I talk a lot about the importance of leaving your comfort zone and the growth that can happen when you do. Most of the time I emphasize the BENEFITS of doing so.
Recently I’ve been reminded of how DANGEROUS comfort zones really are when:
- A group of expats got too comfortable navigating the land we live in and found ourselves in a situation we could have avoided.
- My husband witnessed a friend’s motorcycle accident and recognized how comfortable, carefree and careless he has become on his own Harley.
- I visited with an executive that has been in his position so long he is struggling to see how complacent and ineffective he is becoming.
Each scenario caused me to reflect on how winning sports teams lose their edge, how wildly successful businesses stop growing, and how governments and countries rise and fall…
Linger too long in a comfort zone and you risk…
Because of current and pending lay-offs in the oil industry and the domino effect that follows I’ve been thinking about the people who struggle with job searches.
- Some recent graduates hide in the comfort of their homes and conduct their entire career search online.
- Some are so paralyzed in fear that it is not uncommon for parents and spouses to look for outside direction and support to help their loved ones become active participants in their own job searches.
- Even accomplished adults that are faced with unwanted career transitions can become webbed in the midst of change and struggle to engage.
If you fit any of those descriptions – this post is for you. And if you know anyone that fits those descriptions this post is for them.
Have you ever caught a whiff of a smoky haze coming from down the hall? …The kind that indicates something is not quite right?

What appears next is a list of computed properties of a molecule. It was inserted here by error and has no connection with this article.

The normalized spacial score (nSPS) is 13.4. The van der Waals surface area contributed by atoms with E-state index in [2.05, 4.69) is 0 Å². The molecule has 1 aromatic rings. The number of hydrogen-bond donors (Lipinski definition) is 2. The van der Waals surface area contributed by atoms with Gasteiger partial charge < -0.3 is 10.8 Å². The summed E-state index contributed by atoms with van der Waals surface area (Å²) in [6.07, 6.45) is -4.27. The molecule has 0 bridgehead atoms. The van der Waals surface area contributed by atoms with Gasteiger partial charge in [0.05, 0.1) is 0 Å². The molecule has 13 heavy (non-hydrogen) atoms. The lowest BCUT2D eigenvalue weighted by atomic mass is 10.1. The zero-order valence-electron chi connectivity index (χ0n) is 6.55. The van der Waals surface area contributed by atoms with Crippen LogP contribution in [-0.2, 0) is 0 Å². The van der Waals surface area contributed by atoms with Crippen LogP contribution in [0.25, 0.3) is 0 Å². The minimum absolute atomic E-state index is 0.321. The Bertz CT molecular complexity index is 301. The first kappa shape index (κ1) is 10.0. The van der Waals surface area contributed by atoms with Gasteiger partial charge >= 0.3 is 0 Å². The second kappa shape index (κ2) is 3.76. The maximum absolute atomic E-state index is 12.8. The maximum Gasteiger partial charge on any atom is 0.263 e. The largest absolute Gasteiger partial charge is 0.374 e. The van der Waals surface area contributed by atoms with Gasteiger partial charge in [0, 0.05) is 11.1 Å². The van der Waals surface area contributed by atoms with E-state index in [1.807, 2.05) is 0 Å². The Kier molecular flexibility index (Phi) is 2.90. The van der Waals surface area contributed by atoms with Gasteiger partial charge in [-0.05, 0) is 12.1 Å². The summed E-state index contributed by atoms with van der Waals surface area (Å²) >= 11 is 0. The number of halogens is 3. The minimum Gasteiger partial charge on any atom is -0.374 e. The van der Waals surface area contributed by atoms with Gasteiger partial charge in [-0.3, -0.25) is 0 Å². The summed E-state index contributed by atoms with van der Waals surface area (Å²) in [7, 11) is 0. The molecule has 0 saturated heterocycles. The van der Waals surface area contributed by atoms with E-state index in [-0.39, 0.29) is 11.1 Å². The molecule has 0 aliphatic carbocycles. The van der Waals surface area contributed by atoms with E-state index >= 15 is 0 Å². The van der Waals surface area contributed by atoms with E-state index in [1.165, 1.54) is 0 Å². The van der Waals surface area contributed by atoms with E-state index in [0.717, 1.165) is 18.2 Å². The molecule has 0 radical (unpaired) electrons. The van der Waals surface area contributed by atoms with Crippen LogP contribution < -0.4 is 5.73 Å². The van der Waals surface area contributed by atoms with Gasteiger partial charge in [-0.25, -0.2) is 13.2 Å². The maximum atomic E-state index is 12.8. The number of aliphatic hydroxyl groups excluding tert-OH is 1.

Occasionally a fire alarm even goes off, but it is quickly silenced.
…But if you follow your nose the smoke gets thicker around another titled leader’s door.
Yes – I’m asking about a titled leader that may be a level or two below you, may be your direct report, your peer or even your boss.
A variety of conversations over the past few months have me focused on expectations.
- I rave about it when I am a customer and someone exceeds my expectations.
- I prefer to work with people who want to exceed the expectations of their key-stakeholders and customer.
- And I delight in finding ways to provide that kind of service to others.
As a result I’ve historically struggled to be on the receiving end of poor service, and really struggled to work with titled leaders that don’t care about anything but meeting minimum standards.
So imagine living life in a place where:
I read the story below several years ago and really struggled with it…
A young woman sang a solo in front of a large audience. Her vocal technique was splendid, her intonation excellent, her range significant.
Coincidentally, the man who had written the piece of music she sang was sitting in the audience. When the young woman finished, the person sitting beside the composer leaned over and said, “Well, what do you think of her?”
Softly the composer responded, “She will be really great when something happens to break her heart.” ~ C. Swindoll
My heart pushed back ~ “That’s pretty heavy and negative!”
Part of my brain argued with the thought and then shut down.
The other part of my brain questioned ~ “Why would someone say that? Why would a broken heart make anyone really great…?”
…And then I walked through the most significant struggle in my life.